We studied several successful pitches to discover common themes that helped writers land the gig. Check ’em out.
1. State How Your Piece Fits the Needs of the Publication
Just like any situation where you’re selling something, you want to provide a solution to a problem or a need.
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Not only should your idea be original enough to catch an editor’s eye, but it should also address a need in the magazine—a need you can deduce by carefully studying the types of stories it’s published before.
2. Explain Where Your Piece Could Live
You need to be able to clearly communicate how the piece you’re pitching will seamlessly fit into the publication—and if possible, which section.
“Tell me where you see your article running in the magazine,” said Abigail Tuller, former editor at large at Pregnancy. Not only does this help the editor imagine how the story will live in the publication, but it also proves you’ve done your homework.
3. Tell Why This Is an Ideal Time for the Piece
Having a solid understanding of the magazine’s lead time as well as their editorial calendar will help you know when to best pitch your stories, and how to best angle them for that particular time.
4. Share Your Passion for the Topic
Showing you have a passion for the piece you’re pitching is essential as editors aren’t interested in a writer looking to make a quick buck, they’re looking for that next great piece to color their publication.
“I like writers who are obsessed,” said Ed Park, former editor of The Believer. “They’re going to bring a certain energy to the piece that the reader will pick up on.”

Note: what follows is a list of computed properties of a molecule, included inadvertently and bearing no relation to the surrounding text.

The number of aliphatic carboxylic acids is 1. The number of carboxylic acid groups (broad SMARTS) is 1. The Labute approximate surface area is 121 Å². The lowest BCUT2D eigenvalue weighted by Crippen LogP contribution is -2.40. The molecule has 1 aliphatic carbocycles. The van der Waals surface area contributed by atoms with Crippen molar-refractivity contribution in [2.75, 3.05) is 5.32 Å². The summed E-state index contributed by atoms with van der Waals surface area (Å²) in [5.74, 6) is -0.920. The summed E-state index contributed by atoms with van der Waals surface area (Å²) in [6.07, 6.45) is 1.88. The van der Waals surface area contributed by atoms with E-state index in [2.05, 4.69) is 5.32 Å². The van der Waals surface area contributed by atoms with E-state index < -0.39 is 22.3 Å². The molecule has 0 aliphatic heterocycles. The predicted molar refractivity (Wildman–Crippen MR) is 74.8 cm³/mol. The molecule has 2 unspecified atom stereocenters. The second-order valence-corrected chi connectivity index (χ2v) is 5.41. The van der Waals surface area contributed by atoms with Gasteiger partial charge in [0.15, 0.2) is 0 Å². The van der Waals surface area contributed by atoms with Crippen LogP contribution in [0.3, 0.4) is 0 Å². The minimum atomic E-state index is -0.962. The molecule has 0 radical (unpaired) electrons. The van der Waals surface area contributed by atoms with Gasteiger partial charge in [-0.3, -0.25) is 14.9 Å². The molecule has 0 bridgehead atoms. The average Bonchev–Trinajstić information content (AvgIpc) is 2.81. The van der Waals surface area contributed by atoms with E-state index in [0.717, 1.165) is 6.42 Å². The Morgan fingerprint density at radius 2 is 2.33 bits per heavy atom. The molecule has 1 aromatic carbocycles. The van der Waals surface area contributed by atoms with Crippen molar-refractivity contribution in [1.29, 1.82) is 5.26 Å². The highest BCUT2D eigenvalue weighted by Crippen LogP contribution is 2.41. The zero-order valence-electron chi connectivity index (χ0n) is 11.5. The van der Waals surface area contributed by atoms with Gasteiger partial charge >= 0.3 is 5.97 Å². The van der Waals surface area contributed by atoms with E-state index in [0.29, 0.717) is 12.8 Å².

5. Communicate Your Strong Understanding of the Publication
When you let the editor know you’re a reader of the publication, it’s that much easier for them to trust that you’ll hit on the voice and the goals of the magazine.
“For a writer to understand the publication he or she is pitching to builds confidence in the editor,” said former Salon editor Andrew Leonard.
6. Note That You Have Access to the Source
If you’re pitching a profile piece, it’s best to make the editor aware you have access to the source—this lets them know you have all the pieces in place to execute the story.
7. Show You’ve Already Done Extensive Research
Making it clear you have the research for your piece is another great way to let the editor know you’re that much closer to going from pitch to full story.
Jessica Daynor Pucci, the former managing editor of Draft magazine, said, “I love when writers do the legwork before pitching, as a pitch doesn’t do me much good if I’m not familiar with the story you’d like to tell.”
8. Got a Mutual Connection? Let the Editor Know
If there’s a known connection between you and the editor you’re pitching to, it’s super important to make the editor aware of this early on in your letter. And to take this one step further, ask your mutual connection to reach out and recommend you.
As Kendra Lee, former executive of Heart & Soul, said: “Writers I don’t know will probably not receive a response for six to eight weeks. In those cases, a recommendation from another editor is a strong motivator, as are strong clips and a good pitch letter.”
9. Grab the Editor in the Opening Line
While it makes sense to open a pitch by mentioning a mutual contact, if you’re pitching blind, take advantage of the compelling nature of your pitch and reel them in with the story.
10. Show That You’ve Written for a Peer Publication
If you have published clips from a similar publication, make sure to include those in your pitch.
“Writing for a peer publication is the single most important qualification I’m looking for,” said Tom Standage, deputy editor of The Economist.